1. How much is the unionizing debate impacting Northwestern's season preparations?
The last we saw Wildcats players, they were casting a historic vote on whether or not to form a union. The National Labor Relations Board has yet to rule on the university's appeal of the regional office's decision that would permit a union. If the NLRB rejects the appeal, the votes would be unsealed. The timing for the NLRB's ruling is unknown, and even if the appeal is shot down, the players are expected to vote down the union. But the debate was a major distraction during spring practice and could surface again during a critical preseason, where Northwestern must come together. Expect Fitzgerald and the players to downplay the union talk, although it will be interesting to see what Campbell, a close friend of union catalyst Kain Colter, has to say.
2. How will the offensive approach change with Siemian at the controls?
The big plus coming out of the spring was Siemian establishing himself as the top quarterback and clear-cut team leader. He shared quarterbacking duties with Colter the past two seasons, which worked at times but also muddled Northwestern's offensive identity. Siemian's strength as a passer, combined with a more experienced offensive line, suggests Northwestern will return to the pass-first approach it used from 2007-2010. The Wildcats return their three pass-catchers from 2013 -- Christian Jones, Tony Jones and Dan Vitale -- and should be strong on the perimeter if they choose to feature the air game. But they also are extremely deep at running back as Venric Mark, a 2012 All-Big Ten selection, returns from injury. Northwestern undoubtedly will pass more with Siemian, but it can't neglect Mark, its most explosive player.
3. What are the biggest priorities entering preseason camp?
Fitzgerald admitted late in the spring that Northwestern is behind schedule after missing a bowl game and the practices that go along with them. The Wildcats also had 11 players miss the spring with injuries, including projected starters like Mark and defensive tackle Sean McEvilly, and potential starters like defensive ends Ifeadi Odenigbo and Deonte Gibson. Cornerback Daniel Jones, an opening day starter in 2012, also should be back from a knee injury. The defensive line will be a focal point as McEvilly, Odenigbo and Gibson return to the rotation. Northwestern also must figure out its running back rotation, how promising young defensive backs like Godwin Igwebuike will be used and who emerges in the kicking game, as All-Big Ten kicker Jeff Budzien departs.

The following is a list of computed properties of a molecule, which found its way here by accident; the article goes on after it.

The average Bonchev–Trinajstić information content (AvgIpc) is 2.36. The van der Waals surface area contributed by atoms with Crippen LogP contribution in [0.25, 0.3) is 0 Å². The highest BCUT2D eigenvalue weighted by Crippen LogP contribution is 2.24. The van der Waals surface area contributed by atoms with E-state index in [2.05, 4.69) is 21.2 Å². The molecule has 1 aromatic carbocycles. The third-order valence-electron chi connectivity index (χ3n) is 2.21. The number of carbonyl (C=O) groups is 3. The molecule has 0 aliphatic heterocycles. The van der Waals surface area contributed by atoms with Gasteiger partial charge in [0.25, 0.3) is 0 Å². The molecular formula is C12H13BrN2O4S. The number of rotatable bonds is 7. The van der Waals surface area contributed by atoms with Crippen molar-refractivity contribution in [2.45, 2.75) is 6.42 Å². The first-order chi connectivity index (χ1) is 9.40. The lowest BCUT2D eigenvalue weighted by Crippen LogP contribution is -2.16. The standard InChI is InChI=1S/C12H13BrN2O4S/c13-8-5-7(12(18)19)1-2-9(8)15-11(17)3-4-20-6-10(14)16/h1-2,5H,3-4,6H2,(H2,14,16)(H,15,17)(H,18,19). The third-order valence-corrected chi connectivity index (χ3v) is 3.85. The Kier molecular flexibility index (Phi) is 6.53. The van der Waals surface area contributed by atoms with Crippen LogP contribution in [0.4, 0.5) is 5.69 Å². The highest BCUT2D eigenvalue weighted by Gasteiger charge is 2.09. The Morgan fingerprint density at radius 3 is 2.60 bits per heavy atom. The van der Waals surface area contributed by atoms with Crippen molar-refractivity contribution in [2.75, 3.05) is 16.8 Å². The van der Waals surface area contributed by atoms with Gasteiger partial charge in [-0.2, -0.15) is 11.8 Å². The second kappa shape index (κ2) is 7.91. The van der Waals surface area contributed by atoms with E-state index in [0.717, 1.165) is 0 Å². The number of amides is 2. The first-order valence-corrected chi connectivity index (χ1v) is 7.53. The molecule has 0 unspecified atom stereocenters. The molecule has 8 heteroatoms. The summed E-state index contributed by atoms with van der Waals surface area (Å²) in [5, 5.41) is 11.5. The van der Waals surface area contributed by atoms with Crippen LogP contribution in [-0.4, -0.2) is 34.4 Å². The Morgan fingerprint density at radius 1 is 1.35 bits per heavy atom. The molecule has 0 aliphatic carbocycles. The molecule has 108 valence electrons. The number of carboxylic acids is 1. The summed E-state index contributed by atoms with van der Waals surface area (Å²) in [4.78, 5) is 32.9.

To your questions:
Brian Bennett: Good question. The Buckeyes-Spartans showdown is unquestionably the top draw, at least on paper in the preseason. We'll see whether the two defending division champs can live up to their hype in the first two months. It's not so easy to pick out the clear No. 2 game, simply because the rest of the contenders are pretty bunched up. If I had to pick one, I'd go with Nebraska at Wisconsin on Nov. 15. Both should be top contenders for the West Division title, and there's a nice little rivalry brewing between the two programs, even if they've only played one close game since the Huskers joined the league. Then again, either one of Iowa's final two games -- both at home, against Wisconsin and Nebraska -- could end up looming just as large or even larger on the conference schedule. And Ohio State-Michigan is always, like, kind of important.
@ESPN_BigTen Besides Msu-Ohio St November 8th and the rivalry games whats the next 'Game to watch' in conference play- Posa (@insp3ct0rb4c0n1) July 14, 2014